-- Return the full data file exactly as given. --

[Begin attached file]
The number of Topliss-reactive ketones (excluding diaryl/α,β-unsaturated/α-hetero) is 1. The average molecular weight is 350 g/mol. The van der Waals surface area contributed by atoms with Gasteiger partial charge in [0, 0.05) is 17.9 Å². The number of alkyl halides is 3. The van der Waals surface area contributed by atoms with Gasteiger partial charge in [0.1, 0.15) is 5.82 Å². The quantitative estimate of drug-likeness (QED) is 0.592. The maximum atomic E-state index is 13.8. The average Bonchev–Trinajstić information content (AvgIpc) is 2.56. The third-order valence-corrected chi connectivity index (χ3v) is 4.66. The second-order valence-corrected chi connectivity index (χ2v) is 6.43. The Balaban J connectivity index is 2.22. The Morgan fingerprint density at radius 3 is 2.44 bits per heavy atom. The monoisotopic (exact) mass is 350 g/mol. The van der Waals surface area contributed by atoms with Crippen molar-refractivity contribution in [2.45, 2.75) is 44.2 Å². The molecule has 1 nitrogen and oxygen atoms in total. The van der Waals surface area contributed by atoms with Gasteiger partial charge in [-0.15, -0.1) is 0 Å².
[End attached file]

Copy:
The number of Topliss-reactive ketones (excluding diaryl/α,β-unsaturated/α-hetero) is 1. The average molecular weight is 350 g/mol. The van der Waals surface area contributed by atoms with Gasteiger partial charge in [0, 0.05) is 17.9 Å². The number of alkyl halides is 3. The van der Waals surface area contributed by atoms with Gasteiger partial charge in [0.1, 0.15) is 5.82 Å². The quantitative estimate of drug-likeness (QED) is 0.592. The maximum atomic E-state index is 13.8. The average Bonchev–Trinajstić information content (AvgIpc) is 2.56. The third-order valence-corrected chi connectivity index (χ3v) is 4.66. The second-order valence-corrected chi connectivity index (χ2v) is 6.43. The Balaban J connectivity index is 2.22. The Morgan fingerprint density at radius 3 is 2.44 bits per heavy atom. The monoisotopic (exact) mass is 350 g/mol. The van der Waals surface area contributed by atoms with Crippen molar-refractivity contribution in [2.45, 2.75) is 44.2 Å². The molecule has 1 nitrogen and oxygen atoms in total. The van der Waals surface area contributed by atoms with Gasteiger partial charge in [-0.15, -0.1) is 0 Å².